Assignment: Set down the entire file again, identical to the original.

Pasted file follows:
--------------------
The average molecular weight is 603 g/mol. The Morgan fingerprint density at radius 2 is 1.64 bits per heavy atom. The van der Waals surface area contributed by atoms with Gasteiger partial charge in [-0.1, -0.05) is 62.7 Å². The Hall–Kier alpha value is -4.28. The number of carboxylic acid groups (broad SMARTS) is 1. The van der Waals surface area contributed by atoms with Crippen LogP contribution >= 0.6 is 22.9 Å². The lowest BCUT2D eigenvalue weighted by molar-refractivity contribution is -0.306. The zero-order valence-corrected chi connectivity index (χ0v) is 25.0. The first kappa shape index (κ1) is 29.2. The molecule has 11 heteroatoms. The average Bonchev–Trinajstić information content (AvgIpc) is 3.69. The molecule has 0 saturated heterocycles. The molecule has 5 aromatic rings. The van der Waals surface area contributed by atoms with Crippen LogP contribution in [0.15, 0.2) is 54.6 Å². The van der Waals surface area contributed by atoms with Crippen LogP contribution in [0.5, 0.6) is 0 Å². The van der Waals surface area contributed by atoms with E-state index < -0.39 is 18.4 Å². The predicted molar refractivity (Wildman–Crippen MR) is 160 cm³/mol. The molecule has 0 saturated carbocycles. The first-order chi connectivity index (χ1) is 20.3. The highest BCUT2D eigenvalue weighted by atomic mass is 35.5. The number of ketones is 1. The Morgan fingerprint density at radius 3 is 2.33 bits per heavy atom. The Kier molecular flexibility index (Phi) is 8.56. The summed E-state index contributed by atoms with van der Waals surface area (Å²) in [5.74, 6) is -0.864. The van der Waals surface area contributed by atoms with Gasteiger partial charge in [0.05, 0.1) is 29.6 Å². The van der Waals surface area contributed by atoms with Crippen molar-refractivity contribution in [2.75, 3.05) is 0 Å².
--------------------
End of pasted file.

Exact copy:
The average molecular weight is 603 g/mol. The Morgan fingerprint density at radius 2 is 1.64 bits per heavy atom. The van der Waals surface area contributed by atoms with Gasteiger partial charge in [-0.1, -0.05) is 62.7 Å². The Hall–Kier alpha value is -4.28. The number of carboxylic acid groups (broad SMARTS) is 1. The van der Waals surface area contributed by atoms with Crippen LogP contribution >= 0.6 is 22.9 Å². The lowest BCUT2D eigenvalue weighted by molar-refractivity contribution is -0.306. The zero-order valence-corrected chi connectivity index (χ0v) is 25.0. The first kappa shape index (κ1) is 29.2. The molecule has 11 heteroatoms. The average Bonchev–Trinajstić information content (AvgIpc) is 3.69. The molecule has 0 saturated heterocycles. The molecule has 5 aromatic rings. The van der Waals surface area contributed by atoms with Crippen LogP contribution in [0.15, 0.2) is 54.6 Å². The van der Waals surface area contributed by atoms with Crippen LogP contribution in [0.5, 0.6) is 0 Å². The van der Waals surface area contributed by atoms with E-state index < -0.39 is 18.4 Å². The predicted molar refractivity (Wildman–Crippen MR) is 160 cm³/mol. The molecule has 0 saturated carbocycles. The first-order chi connectivity index (χ1) is 20.3. The highest BCUT2D eigenvalue weighted by atomic mass is 35.5. The number of ketones is 1. The Morgan fingerprint density at radius 3 is 2.33 bits per heavy atom. The Kier molecular flexibility index (Phi) is 8.56. The summed E-state index contributed by atoms with van der Waals surface area (Å²) in [5.74, 6) is -0.864. The van der Waals surface area contributed by atoms with Gasteiger partial charge in [0.05, 0.1) is 29.6 Å². The van der Waals surface area contributed by atoms with Crippen molar-refractivity contribution in [2.75, 3.05) is 0 Å².